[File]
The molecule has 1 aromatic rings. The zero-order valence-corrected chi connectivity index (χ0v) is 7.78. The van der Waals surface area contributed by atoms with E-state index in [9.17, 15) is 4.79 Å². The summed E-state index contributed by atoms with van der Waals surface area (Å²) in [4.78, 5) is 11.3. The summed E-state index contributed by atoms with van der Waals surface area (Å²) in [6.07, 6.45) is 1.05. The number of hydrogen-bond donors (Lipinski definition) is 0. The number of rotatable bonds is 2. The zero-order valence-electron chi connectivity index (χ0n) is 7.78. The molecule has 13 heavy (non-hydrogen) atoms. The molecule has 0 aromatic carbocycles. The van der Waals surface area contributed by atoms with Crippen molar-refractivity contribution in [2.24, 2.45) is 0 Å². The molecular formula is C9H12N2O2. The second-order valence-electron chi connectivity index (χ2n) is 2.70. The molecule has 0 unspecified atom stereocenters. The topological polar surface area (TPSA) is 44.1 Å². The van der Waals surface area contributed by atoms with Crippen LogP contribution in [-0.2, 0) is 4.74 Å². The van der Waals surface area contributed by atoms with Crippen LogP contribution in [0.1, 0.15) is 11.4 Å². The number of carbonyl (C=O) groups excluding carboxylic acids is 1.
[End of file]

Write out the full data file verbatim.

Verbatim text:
The molecule has 1 aromatic rings. The zero-order valence-corrected chi connectivity index (χ0v) is 7.78. The van der Waals surface area contributed by atoms with E-state index in [9.17, 15) is 4.79 Å². The summed E-state index contributed by atoms with van der Waals surface area (Å²) in [4.78, 5) is 11.3. The summed E-state index contributed by atoms with van der Waals surface area (Å²) in [6.07, 6.45) is 1.05. The number of hydrogen-bond donors (Lipinski definition) is 0. The number of rotatable bonds is 2. The zero-order valence-electron chi connectivity index (χ0n) is 7.78. The molecule has 13 heavy (non-hydrogen) atoms. The molecule has 0 aromatic carbocycles. The van der Waals surface area contributed by atoms with Crippen molar-refractivity contribution in [2.24, 2.45) is 0 Å². The molecular formula is C9H12N2O2. The second-order valence-electron chi connectivity index (χ2n) is 2.70. The molecule has 0 unspecified atom stereocenters. The topological polar surface area (TPSA) is 44.1 Å². The van der Waals surface area contributed by atoms with Crippen LogP contribution in [-0.2, 0) is 4.74 Å². The van der Waals surface area contributed by atoms with Crippen LogP contribution in [0.1, 0.15) is 11.4 Å². The number of carbonyl (C=O) groups excluding carboxylic acids is 1.